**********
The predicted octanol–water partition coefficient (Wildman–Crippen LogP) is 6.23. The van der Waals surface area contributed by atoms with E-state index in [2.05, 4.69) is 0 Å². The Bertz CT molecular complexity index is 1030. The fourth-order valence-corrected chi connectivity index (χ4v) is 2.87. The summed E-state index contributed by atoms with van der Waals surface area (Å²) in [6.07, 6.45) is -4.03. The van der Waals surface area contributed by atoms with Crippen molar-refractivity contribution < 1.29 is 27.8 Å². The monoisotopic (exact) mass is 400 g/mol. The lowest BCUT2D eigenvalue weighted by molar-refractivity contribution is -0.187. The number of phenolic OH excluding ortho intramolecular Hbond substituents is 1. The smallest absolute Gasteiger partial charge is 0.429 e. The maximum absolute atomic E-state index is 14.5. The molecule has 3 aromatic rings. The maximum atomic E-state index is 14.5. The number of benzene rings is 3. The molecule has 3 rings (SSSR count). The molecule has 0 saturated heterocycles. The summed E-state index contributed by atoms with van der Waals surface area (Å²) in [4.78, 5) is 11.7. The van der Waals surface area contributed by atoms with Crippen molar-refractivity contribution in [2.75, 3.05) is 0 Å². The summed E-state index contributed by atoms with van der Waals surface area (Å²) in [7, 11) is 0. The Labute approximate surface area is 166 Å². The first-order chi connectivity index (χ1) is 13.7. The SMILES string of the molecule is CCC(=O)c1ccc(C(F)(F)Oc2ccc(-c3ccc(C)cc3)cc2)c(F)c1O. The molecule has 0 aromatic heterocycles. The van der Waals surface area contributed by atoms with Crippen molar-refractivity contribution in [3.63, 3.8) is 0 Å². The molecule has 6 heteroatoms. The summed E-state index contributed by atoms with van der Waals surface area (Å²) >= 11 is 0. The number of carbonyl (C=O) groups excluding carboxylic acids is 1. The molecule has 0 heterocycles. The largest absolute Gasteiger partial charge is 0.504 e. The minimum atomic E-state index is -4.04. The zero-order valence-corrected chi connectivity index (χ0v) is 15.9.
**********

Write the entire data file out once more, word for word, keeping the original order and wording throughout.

The predicted octanol–water partition coefficient (Wildman–Crippen LogP) is 6.23. The van der Waals surface area contributed by atoms with E-state index in [2.05, 4.69) is 0 Å². The Bertz CT molecular complexity index is 1030. The fourth-order valence-corrected chi connectivity index (χ4v) is 2.87. The summed E-state index contributed by atoms with van der Waals surface area (Å²) in [6.07, 6.45) is -4.03. The van der Waals surface area contributed by atoms with Crippen molar-refractivity contribution < 1.29 is 27.8 Å². The monoisotopic (exact) mass is 400 g/mol. The lowest BCUT2D eigenvalue weighted by molar-refractivity contribution is -0.187. The number of phenolic OH excluding ortho intramolecular Hbond substituents is 1. The smallest absolute Gasteiger partial charge is 0.429 e. The maximum absolute atomic E-state index is 14.5. The molecule has 3 aromatic rings. The maximum atomic E-state index is 14.5. The number of benzene rings is 3. The molecule has 3 rings (SSSR count). The molecule has 0 saturated heterocycles. The summed E-state index contributed by atoms with van der Waals surface area (Å²) in [4.78, 5) is 11.7. The van der Waals surface area contributed by atoms with Crippen molar-refractivity contribution in [2.75, 3.05) is 0 Å². The summed E-state index contributed by atoms with van der Waals surface area (Å²) in [7, 11) is 0. The Labute approximate surface area is 166 Å². The first-order chi connectivity index (χ1) is 13.7. The SMILES string of the molecule is CCC(=O)c1ccc(C(F)(F)Oc2ccc(-c3ccc(C)cc3)cc2)c(F)c1O. The molecule has 0 aromatic heterocycles. The van der Waals surface area contributed by atoms with Crippen molar-refractivity contribution in [3.63, 3.8) is 0 Å². The molecule has 6 heteroatoms. The summed E-state index contributed by atoms with van der Waals surface area (Å²) >= 11 is 0. The number of carbonyl (C=O) groups excluding carboxylic acids is 1. The molecule has 0 heterocycles. The largest absolute Gasteiger partial charge is 0.504 e. The minimum atomic E-state index is -4.04. The zero-order valence-corrected chi connectivity index (χ0v) is 15.9.